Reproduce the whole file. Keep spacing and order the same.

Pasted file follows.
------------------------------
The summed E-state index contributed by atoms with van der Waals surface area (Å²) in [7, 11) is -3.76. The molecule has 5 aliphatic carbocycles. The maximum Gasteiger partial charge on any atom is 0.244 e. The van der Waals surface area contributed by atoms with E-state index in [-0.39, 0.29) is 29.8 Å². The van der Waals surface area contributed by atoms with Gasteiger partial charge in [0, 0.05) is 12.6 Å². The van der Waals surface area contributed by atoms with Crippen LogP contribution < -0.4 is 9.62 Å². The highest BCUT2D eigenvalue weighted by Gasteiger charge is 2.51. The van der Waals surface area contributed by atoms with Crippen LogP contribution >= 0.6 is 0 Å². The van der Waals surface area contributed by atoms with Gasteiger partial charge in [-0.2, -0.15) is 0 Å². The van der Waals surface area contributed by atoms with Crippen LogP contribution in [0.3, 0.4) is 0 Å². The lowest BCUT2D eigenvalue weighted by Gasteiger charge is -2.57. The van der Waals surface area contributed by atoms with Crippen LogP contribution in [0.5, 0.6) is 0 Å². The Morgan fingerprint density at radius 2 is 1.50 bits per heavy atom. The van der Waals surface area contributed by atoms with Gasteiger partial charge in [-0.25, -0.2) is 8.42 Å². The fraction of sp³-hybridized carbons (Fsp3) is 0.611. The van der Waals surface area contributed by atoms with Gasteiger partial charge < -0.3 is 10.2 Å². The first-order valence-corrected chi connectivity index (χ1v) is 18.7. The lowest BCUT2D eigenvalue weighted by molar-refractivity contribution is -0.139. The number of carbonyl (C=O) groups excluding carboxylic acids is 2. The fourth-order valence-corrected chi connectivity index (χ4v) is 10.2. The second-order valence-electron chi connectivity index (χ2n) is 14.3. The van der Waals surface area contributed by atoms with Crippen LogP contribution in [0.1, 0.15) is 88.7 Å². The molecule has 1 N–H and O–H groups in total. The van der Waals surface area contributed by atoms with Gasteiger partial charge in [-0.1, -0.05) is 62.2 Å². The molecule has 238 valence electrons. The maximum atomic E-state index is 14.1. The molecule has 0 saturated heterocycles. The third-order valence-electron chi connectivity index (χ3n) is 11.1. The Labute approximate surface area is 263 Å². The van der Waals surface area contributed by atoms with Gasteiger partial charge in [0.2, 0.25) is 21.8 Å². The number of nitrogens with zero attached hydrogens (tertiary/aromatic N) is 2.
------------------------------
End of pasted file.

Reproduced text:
The summed E-state index contributed by atoms with van der Waals surface area (Å²) in [7, 11) is -3.76. The molecule has 5 aliphatic carbocycles. The maximum Gasteiger partial charge on any atom is 0.244 e. The van der Waals surface area contributed by atoms with E-state index in [-0.39, 0.29) is 29.8 Å². The van der Waals surface area contributed by atoms with Gasteiger partial charge in [0, 0.05) is 12.6 Å². The van der Waals surface area contributed by atoms with Crippen LogP contribution < -0.4 is 9.62 Å². The highest BCUT2D eigenvalue weighted by Gasteiger charge is 2.51. The van der Waals surface area contributed by atoms with Crippen LogP contribution >= 0.6 is 0 Å². The van der Waals surface area contributed by atoms with Gasteiger partial charge in [-0.2, -0.15) is 0 Å². The van der Waals surface area contributed by atoms with Crippen LogP contribution in [0.3, 0.4) is 0 Å². The lowest BCUT2D eigenvalue weighted by Gasteiger charge is -2.57. The van der Waals surface area contributed by atoms with Crippen LogP contribution in [0.5, 0.6) is 0 Å². The Morgan fingerprint density at radius 2 is 1.50 bits per heavy atom. The van der Waals surface area contributed by atoms with Gasteiger partial charge in [-0.25, -0.2) is 8.42 Å². The fraction of sp³-hybridized carbons (Fsp3) is 0.611. The van der Waals surface area contributed by atoms with Gasteiger partial charge < -0.3 is 10.2 Å². The first-order valence-corrected chi connectivity index (χ1v) is 18.7. The lowest BCUT2D eigenvalue weighted by molar-refractivity contribution is -0.139. The number of carbonyl (C=O) groups excluding carboxylic acids is 2. The fourth-order valence-corrected chi connectivity index (χ4v) is 10.2. The second-order valence-electron chi connectivity index (χ2n) is 14.3. The van der Waals surface area contributed by atoms with Crippen LogP contribution in [0.1, 0.15) is 88.7 Å². The molecule has 1 N–H and O–H groups in total. The van der Waals surface area contributed by atoms with Gasteiger partial charge in [-0.1, -0.05) is 62.2 Å². The molecule has 238 valence electrons. The maximum atomic E-state index is 14.1. The molecule has 0 saturated heterocycles. The third-order valence-electron chi connectivity index (χ3n) is 11.1. The Labute approximate surface area is 263 Å². The van der Waals surface area contributed by atoms with Gasteiger partial charge in [0.2, 0.25) is 21.8 Å². The number of nitrogens with zero attached hydrogens (tertiary/aromatic N) is 2.